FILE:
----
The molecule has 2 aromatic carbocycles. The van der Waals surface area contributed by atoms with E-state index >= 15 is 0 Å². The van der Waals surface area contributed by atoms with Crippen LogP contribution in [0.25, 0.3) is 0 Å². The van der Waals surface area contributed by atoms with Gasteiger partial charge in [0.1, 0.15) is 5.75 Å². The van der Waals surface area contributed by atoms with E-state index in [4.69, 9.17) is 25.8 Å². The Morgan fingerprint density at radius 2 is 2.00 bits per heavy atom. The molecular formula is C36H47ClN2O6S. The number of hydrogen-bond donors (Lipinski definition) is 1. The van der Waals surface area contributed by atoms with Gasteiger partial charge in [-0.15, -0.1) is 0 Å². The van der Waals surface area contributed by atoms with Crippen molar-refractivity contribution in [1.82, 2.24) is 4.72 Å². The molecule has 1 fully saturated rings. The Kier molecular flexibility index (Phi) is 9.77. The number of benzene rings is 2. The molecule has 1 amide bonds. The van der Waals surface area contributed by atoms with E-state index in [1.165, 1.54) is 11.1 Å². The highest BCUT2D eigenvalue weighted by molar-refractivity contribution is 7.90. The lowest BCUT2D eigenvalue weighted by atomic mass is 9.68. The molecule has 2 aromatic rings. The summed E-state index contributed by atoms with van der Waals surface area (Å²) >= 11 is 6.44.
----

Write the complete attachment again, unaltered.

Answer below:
The molecule has 2 aromatic carbocycles. The van der Waals surface area contributed by atoms with E-state index >= 15 is 0 Å². The van der Waals surface area contributed by atoms with Crippen LogP contribution in [0.25, 0.3) is 0 Å². The van der Waals surface area contributed by atoms with Gasteiger partial charge in [0.1, 0.15) is 5.75 Å². The van der Waals surface area contributed by atoms with E-state index in [4.69, 9.17) is 25.8 Å². The Morgan fingerprint density at radius 2 is 2.00 bits per heavy atom. The molecular formula is C36H47ClN2O6S. The number of hydrogen-bond donors (Lipinski definition) is 1. The van der Waals surface area contributed by atoms with Gasteiger partial charge in [-0.15, -0.1) is 0 Å². The van der Waals surface area contributed by atoms with Crippen molar-refractivity contribution in [1.82, 2.24) is 4.72 Å². The molecule has 1 fully saturated rings. The Kier molecular flexibility index (Phi) is 9.77. The number of benzene rings is 2. The molecule has 1 amide bonds. The van der Waals surface area contributed by atoms with E-state index in [1.165, 1.54) is 11.1 Å². The highest BCUT2D eigenvalue weighted by molar-refractivity contribution is 7.90. The lowest BCUT2D eigenvalue weighted by atomic mass is 9.68. The molecule has 2 aromatic rings. The summed E-state index contributed by atoms with van der Waals surface area (Å²) >= 11 is 6.44.